Frequently Asked Questions - PBMCs
To avoid the risks of contamination and to preserve the integrity of the sample, cryovials should be stored in the vapour phase above liquid nitrogen.
To prevent cell-cell interactions, the initial wash solution may be modified to consist of HBSS (without calcium and magnesium), 10% FBS and 2mM EDTA. If there appear to be stringy fragments in the solution, it may be due to dying cells which release DNA into the media. DNase I, added at final concentration of 0.1 mg/mL (or 200 Kunitz units/mL) and incubated at room temperature for 15 minutes, will reduce the tendency for cells to stick together.
Some cells prefer to be in close contact with each other in culture. The appropriate plate or flask size will vary depending on the number of cells frozen in the cryovial. It is recommended that thawed cells be plated at a high density to optimize recovery. If necessary, try transferring the culture to a smaller flask until the cell density increases.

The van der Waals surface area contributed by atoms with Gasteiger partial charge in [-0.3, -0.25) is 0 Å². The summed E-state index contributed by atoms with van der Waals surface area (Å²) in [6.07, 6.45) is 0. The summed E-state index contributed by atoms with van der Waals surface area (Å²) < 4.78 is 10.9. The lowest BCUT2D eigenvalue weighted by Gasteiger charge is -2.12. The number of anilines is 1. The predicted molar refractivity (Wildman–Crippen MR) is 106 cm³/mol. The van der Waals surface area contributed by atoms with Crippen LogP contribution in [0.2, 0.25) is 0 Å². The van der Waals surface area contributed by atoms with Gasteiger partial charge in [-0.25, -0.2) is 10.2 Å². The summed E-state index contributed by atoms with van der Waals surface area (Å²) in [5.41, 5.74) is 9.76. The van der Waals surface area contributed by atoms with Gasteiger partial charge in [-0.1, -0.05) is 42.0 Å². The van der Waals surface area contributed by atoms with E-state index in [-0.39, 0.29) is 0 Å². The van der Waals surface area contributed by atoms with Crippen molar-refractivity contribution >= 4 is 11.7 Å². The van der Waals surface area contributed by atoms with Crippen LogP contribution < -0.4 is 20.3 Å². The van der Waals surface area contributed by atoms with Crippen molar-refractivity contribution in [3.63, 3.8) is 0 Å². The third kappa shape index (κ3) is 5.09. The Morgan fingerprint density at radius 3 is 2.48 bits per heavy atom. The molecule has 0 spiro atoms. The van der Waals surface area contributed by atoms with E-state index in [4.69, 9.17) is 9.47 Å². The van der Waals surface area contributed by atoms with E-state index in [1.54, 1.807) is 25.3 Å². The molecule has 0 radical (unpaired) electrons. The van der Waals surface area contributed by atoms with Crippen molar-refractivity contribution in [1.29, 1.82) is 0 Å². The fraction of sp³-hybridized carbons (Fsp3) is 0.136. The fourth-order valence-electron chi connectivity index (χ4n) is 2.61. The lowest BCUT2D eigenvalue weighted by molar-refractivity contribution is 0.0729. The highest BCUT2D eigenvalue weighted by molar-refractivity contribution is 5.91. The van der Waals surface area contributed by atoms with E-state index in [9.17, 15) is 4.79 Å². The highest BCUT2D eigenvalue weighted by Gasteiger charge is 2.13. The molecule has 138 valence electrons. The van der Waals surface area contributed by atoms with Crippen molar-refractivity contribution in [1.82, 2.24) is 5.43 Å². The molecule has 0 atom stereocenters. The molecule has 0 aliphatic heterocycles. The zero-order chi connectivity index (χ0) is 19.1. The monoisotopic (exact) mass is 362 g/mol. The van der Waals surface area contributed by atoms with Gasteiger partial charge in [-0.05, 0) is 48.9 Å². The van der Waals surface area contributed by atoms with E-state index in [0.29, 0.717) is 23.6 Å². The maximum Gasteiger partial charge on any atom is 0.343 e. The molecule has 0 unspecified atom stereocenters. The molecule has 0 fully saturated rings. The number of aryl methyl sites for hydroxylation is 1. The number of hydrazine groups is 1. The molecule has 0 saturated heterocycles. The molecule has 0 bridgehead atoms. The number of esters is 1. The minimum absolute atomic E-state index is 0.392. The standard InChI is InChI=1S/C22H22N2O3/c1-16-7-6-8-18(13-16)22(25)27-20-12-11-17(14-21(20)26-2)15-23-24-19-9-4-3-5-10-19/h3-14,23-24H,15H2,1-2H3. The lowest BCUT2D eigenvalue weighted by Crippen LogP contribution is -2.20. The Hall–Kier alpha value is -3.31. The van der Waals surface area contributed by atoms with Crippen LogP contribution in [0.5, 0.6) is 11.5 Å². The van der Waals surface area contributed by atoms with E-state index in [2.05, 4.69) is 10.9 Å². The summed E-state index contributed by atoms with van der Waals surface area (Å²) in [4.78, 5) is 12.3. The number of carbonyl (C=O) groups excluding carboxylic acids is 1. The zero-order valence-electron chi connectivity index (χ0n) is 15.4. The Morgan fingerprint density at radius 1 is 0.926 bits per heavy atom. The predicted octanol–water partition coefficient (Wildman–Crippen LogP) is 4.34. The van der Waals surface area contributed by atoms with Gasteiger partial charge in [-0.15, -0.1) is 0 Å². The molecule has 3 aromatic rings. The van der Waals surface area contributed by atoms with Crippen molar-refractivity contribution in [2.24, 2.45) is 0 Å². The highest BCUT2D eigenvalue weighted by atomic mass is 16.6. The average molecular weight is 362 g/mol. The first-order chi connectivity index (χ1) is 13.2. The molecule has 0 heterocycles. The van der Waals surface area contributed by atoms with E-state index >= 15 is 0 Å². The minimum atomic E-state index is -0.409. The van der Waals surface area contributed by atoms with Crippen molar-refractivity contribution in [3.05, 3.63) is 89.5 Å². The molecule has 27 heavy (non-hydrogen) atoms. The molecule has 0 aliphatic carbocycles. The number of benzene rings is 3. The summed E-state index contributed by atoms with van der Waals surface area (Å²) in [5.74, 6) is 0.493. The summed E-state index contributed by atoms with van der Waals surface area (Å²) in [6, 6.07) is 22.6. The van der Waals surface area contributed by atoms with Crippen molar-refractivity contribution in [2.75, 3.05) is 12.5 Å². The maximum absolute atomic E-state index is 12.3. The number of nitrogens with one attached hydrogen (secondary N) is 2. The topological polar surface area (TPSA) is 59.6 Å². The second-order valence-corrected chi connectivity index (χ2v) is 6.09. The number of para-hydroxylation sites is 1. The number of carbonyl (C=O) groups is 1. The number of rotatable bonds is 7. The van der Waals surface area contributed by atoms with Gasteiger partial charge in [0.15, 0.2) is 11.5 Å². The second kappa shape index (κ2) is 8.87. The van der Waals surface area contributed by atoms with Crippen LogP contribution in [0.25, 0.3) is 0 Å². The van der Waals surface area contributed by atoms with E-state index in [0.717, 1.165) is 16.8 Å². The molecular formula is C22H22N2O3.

The freezing and thawing process is stressful to most cells. Be sure to handle the cells very gently. Do not vortex, bang the vial to dislodge the cells, or centrifuge the cells at high speeds. In addition, decrease the time required to thaw the cells as prolonged exposure to cryopreservative can be toxic to the cells.